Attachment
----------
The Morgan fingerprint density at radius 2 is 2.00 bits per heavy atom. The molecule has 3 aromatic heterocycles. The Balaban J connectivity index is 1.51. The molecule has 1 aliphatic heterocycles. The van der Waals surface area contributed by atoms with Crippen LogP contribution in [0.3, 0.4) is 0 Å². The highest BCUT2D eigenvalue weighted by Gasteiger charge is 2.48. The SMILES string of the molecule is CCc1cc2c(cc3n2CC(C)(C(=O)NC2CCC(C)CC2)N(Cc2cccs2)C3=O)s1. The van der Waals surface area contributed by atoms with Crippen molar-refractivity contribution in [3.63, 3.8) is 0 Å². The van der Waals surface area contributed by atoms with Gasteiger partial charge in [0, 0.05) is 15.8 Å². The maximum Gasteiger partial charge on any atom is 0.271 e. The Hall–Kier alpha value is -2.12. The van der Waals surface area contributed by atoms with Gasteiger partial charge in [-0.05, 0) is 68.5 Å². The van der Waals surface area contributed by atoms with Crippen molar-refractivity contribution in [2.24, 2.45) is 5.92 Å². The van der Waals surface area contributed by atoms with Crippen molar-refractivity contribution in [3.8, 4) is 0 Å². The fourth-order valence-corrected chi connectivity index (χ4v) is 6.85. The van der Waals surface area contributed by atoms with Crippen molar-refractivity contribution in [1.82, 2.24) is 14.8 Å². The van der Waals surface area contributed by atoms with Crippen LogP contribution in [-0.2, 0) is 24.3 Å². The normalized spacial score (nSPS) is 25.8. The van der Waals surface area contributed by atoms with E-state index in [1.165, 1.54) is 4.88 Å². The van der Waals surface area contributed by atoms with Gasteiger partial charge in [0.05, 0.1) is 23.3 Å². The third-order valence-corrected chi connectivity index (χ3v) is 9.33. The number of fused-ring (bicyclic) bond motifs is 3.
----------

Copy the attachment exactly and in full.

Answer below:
The Morgan fingerprint density at radius 2 is 2.00 bits per heavy atom. The molecule has 3 aromatic heterocycles. The Balaban J connectivity index is 1.51. The molecule has 1 aliphatic heterocycles. The van der Waals surface area contributed by atoms with Crippen LogP contribution in [0.3, 0.4) is 0 Å². The highest BCUT2D eigenvalue weighted by Gasteiger charge is 2.48. The SMILES string of the molecule is CCc1cc2c(cc3n2CC(C)(C(=O)NC2CCC(C)CC2)N(Cc2cccs2)C3=O)s1. The van der Waals surface area contributed by atoms with Crippen molar-refractivity contribution in [3.63, 3.8) is 0 Å². The van der Waals surface area contributed by atoms with Gasteiger partial charge in [0, 0.05) is 15.8 Å². The maximum Gasteiger partial charge on any atom is 0.271 e. The Hall–Kier alpha value is -2.12. The van der Waals surface area contributed by atoms with Gasteiger partial charge in [-0.05, 0) is 68.5 Å². The van der Waals surface area contributed by atoms with Crippen molar-refractivity contribution in [2.24, 2.45) is 5.92 Å². The van der Waals surface area contributed by atoms with Crippen molar-refractivity contribution in [3.8, 4) is 0 Å². The fourth-order valence-corrected chi connectivity index (χ4v) is 6.85. The van der Waals surface area contributed by atoms with Crippen molar-refractivity contribution in [1.82, 2.24) is 14.8 Å². The van der Waals surface area contributed by atoms with Crippen LogP contribution in [-0.2, 0) is 24.3 Å². The normalized spacial score (nSPS) is 25.8. The van der Waals surface area contributed by atoms with E-state index in [1.165, 1.54) is 4.88 Å². The van der Waals surface area contributed by atoms with Gasteiger partial charge in [0.05, 0.1) is 23.3 Å². The third-order valence-corrected chi connectivity index (χ3v) is 9.33. The number of fused-ring (bicyclic) bond motifs is 3.